The pandemic could steer us toward a sustainable, resilient future

The pandemic could steer us toward a sustainable, resilient future
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The blow delivered by the COVID-19 pandemic has been devastating for American businesses and workers. Although the full impact may not be realized for months — or even years — it is evident that bold, innovative programs will be needed to reignite the American economic engine. One of the most effective ways to get our economy moving again as we emerge from the virus’s deadly stranglehold will be to create jobs and competitiveness in the clean energy economy to climate-proof our future. 

To meet this objective, we urge Congress to establish a “Citizens Energy & Environmental Corps” (CEEC) to put Americans back to work building a sustainable and resilient clean energy future.

Our nation is immediately focused on protecting the health of our citizens. To blunt the spread of the disease, we have made countless changes in our behavior, and that has had the secondary effect of dramatically reducing our use of climate-polluting fossil fuels. Energy demand has cratered as we hunker down in our homes and communities, and oil and petro-products remain in oversupply with most strategic petroleum reserves around the world close to full. Not surprisingly, carbon emissions have dropped, and the planet, temporarily at least, is healing itself. 

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When economic activity rebounds, we have an extraordinary opportunity to choose a new path for growth, one of sustainability and resilience. This will require a concerted effort, lest we fall into the trap of defaulting to our old habits of heavy reliance on carbon-emitting energy sources. Indeed, we already are seeing a default to past behavior in China, where that nation’s rising pollution is a sign the economy is  beginning to rebound.

One important lesson we can learn from the pandemic is to think more strategically about future, predictable crises. We know that a climate crisis looms, and we can prepare now by putting America to work for our low-carbon energy future. This will require balancing economic recovery with structural changes that promote sustainable, low-carbon U.S. energy security. 

This effort will take jujutsu — the Japanese martial art of using an opponent’s momentum to your advantage. In this case, the opponent is the coronavirus and the advantage we seek is a healthier, economically sustainable society.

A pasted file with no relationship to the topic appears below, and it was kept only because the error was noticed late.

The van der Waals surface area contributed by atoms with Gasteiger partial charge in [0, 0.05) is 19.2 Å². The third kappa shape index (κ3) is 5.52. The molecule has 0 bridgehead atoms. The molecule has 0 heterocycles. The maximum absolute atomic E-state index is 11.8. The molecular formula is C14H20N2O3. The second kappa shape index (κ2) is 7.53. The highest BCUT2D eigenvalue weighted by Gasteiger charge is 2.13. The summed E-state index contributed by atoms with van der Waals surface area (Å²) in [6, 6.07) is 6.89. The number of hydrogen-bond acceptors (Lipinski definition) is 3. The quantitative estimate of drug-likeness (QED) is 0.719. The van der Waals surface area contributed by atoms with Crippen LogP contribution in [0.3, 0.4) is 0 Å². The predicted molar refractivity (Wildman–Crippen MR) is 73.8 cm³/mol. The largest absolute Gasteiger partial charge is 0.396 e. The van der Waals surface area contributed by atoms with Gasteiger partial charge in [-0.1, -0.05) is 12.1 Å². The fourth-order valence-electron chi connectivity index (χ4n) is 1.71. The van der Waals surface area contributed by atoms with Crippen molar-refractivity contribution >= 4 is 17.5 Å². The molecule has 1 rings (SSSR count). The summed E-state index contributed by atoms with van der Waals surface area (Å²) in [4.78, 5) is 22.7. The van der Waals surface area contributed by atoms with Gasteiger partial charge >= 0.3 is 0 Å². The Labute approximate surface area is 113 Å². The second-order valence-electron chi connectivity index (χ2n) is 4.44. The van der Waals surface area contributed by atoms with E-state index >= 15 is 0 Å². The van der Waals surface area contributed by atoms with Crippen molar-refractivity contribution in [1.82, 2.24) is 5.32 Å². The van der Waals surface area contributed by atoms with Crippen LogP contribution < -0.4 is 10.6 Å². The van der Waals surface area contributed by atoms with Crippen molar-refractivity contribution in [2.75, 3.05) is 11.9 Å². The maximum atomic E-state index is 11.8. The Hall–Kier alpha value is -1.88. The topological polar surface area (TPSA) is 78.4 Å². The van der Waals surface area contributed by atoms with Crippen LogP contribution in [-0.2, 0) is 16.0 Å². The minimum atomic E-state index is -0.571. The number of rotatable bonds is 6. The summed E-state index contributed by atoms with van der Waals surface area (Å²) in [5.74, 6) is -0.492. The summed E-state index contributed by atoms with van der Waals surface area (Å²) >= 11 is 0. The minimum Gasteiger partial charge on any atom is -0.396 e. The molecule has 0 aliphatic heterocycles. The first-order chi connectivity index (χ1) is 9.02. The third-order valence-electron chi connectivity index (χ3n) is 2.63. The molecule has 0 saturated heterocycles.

Subsequent federal stimulus bills could provide vehicles for an advanced energy and water technology policy jujutsu. Among the U.S. national infrastructure most in need of repair are our electric grids that carry energy to factories, businesses and households. The sources of this energy, as well as our water and wastewater treatment plants, are aging and failing. Just look at Flint, Mich.  

With the right infrastructure investments in clean energy research, development and manufacturing, we can make a technological leap to sustainable sources such as solar, wind, hydro, biofuels and nuclear. We’re currently investing half of what we did in the 1970s in advanced energy and water technology. Just as the U.S. used defense production needed for World War II to become the engine of economic growth in the post-war period, the U.S. can leverage future stimulus packages to advance jobs and American competitiveness in clean energy technology.  

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Restoring American leadership in clean energy will require skilled labor. Here, too, we have an opportunity because of the significant job losses caused by COVID-19. Let’s seize this moment and re-train our ready, willing and able workers in advanced clean energy technology and put them to work rebuilding our economy. Critical infrastructure such as electricity generation; coupling energy grids with artificial intelligence and big data; transmission, distribution, storage; and energy efficiency are just a few of the advanced energy growth areas replete with good-paying jobs for Americans willing to learn new skills.

Americans got back to work in the 1930s thanks to ambitious New Deal programs such as the Civilian Conservation Corps and the Works Progress Administration, which built some of our most critical infrastructure of that era, including projects led by the Tennessee Valley Authority such as a series of dams and waterworks created to provide electrical power and prevent floods. Now, the CEEC that we suggest would be dedicated to building energy and water infrastructure we need for the 21st century: solar highways, “smart” grids, flood-proof waterworks, and more.   

The CEEC would advance jobs, American competitiveness, and build a future  resilient to climate threats. Its workforce should be diverse, including transitioning veterans, former coal miners, out of work wildcatters, steel workers, the young and restless looking for their futures, and others who want to be part of a movement larger than themselves.  

A generation of Americans is being challenged like never before. But we must confront adversity with an innovative spirit that propels us forward. We can one day look back at the pandemic of 2020 as a terrible, tragic crisis that sparked a movement towards a sustainable, resilient future.  

Sherri Goodman served as first deputy under secretary of Defense in environmental security and was founder and executive director of the CNA Military Advisory Board. She serves on the boards of the Atlantic Council and the Center for Climate & Security. 

Greg Douquet is a former Marine Corps colonel, co-founder and managing partner of Red Duke Strategies LLC, and co-director of the Atlantic Council Global Energy Center’s Veterans Advanced Energy Project.